Educational Policies in Poland

Since the fall of communism in Poland, the educational system has undergone radical changes. It is fascinating to note the developments in education since the era of the 1950s Stalinist regime to the modern day era in the 2000s.

The 1950s and Stalinist Regime

World War II left Poland with an extremely homogenized population. After the majority of the Jewish population and other major ethnic groups had been destroyed due to World War II, the majority of the population was Roman Catholic and ethnically Polish. The Communist regime had an interesting impact on the population during this time period. Over 300,000 individuals from working-class or impoverished backgrounds were able to ascend into professorship and other elite positions as a result of the expansion of opportunities by communists. By the late 1960s, however, this number dropped to fewer than 25 percent of the population entering professorship positions from working-class or middle class backgrounds.

Under the Communist program, all children were guaranteed a free education. A free education was guaranteed to all children who resided in Poland regardless of citizenship status. While this practice was favorable to many citizens at the time, there were other ways in which the Communist influence impacted certain facts and concepts taught to children in courses like history. Concepts that were taught in classes had to abide by Marxist interpretations in order to make it through the system of censorship. In addition, artists also frequently had their works censored under the Stalinist regime. After Stalin's death in 1953, artists were able to have greater free expression through works such as poster art.

Contemporary Education in Poland

As far as the educational system is concerned, now education for children begins at the age of five or six. Compulsory education is free of charge for all children in Poland. Children must have one year of education before entering the first grade at age seven. Children then take an exam to determine the middle school (grades 7, 8, and 9) as well as high school to attend. The majority of children learn at least two languages during their time in school. These languages are usually English or German, in addition to Polish. The educational system in Poland is based upon two semesters. The school year typically begins in October and ends in June.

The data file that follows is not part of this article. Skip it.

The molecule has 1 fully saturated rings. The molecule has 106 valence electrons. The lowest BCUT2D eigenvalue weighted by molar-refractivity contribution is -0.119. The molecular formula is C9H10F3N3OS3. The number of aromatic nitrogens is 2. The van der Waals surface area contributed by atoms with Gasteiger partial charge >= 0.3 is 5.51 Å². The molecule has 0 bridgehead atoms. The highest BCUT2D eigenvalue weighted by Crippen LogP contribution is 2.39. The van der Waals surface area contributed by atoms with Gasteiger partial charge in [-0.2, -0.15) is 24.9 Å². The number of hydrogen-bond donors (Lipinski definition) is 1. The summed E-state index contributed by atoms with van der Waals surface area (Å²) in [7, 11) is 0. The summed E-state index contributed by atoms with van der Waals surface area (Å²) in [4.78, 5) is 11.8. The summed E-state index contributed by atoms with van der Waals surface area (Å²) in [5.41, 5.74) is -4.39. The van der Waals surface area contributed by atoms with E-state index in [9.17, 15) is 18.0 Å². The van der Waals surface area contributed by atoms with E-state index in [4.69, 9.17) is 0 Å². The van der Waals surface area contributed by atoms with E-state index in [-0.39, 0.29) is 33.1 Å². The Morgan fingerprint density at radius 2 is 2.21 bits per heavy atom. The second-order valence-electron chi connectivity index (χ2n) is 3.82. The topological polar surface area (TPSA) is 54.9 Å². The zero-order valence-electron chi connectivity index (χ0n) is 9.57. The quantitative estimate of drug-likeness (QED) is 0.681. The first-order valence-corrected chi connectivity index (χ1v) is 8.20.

Graduate School in Poland

Today, the intelligentsia continues to be built mostly from individuals of land-owning or aristocratic classes. The individuals in this group have an admiration for Western scholarship, values and culture.

The educational system in Poland is highly privatized after the fall of communism. There are over 300 private universities for Polish students pursuing higher education. Students are eligible to receive loans from the government to pay for their education. The private graduate programs in Poland are catered largely to the business world. Graduates pursuing doctoral degrees may study fields like economics. Experts note that it is easier for students to gain admission into a private university than it is for a public university.

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